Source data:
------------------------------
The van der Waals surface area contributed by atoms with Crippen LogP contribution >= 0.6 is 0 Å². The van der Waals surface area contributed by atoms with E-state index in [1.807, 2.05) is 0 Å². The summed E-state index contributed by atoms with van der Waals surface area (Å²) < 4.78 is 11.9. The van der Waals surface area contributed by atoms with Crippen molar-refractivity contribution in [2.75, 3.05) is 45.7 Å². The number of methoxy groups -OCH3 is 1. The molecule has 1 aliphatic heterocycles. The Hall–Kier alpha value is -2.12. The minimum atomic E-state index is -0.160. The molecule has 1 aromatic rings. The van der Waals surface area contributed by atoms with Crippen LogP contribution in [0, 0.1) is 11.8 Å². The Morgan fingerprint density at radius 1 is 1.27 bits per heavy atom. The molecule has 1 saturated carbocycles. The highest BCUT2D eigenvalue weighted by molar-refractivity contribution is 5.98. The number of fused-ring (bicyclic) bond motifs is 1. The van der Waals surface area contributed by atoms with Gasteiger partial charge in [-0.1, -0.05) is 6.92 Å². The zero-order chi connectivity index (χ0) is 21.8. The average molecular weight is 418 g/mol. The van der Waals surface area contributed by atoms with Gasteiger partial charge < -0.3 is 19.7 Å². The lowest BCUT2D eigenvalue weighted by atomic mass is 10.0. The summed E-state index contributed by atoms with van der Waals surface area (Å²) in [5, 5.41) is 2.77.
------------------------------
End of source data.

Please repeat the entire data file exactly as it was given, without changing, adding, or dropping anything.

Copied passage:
The van der Waals surface area contributed by atoms with Crippen LogP contribution >= 0.6 is 0 Å². The van der Waals surface area contributed by atoms with E-state index in [1.807, 2.05) is 0 Å². The summed E-state index contributed by atoms with van der Waals surface area (Å²) < 4.78 is 11.9. The van der Waals surface area contributed by atoms with Crippen molar-refractivity contribution in [2.75, 3.05) is 45.7 Å². The number of methoxy groups -OCH3 is 1. The molecule has 1 aliphatic heterocycles. The Hall–Kier alpha value is -2.12. The minimum atomic E-state index is -0.160. The molecule has 1 aromatic rings. The van der Waals surface area contributed by atoms with Crippen LogP contribution in [0, 0.1) is 11.8 Å². The Morgan fingerprint density at radius 1 is 1.27 bits per heavy atom. The molecule has 1 saturated carbocycles. The highest BCUT2D eigenvalue weighted by molar-refractivity contribution is 5.98. The number of fused-ring (bicyclic) bond motifs is 1. The van der Waals surface area contributed by atoms with Gasteiger partial charge in [-0.1, -0.05) is 6.92 Å². The zero-order chi connectivity index (χ0) is 21.8. The average molecular weight is 418 g/mol. The van der Waals surface area contributed by atoms with Gasteiger partial charge < -0.3 is 19.7 Å². The lowest BCUT2D eigenvalue weighted by atomic mass is 10.0. The summed E-state index contributed by atoms with van der Waals surface area (Å²) in [5, 5.41) is 2.77.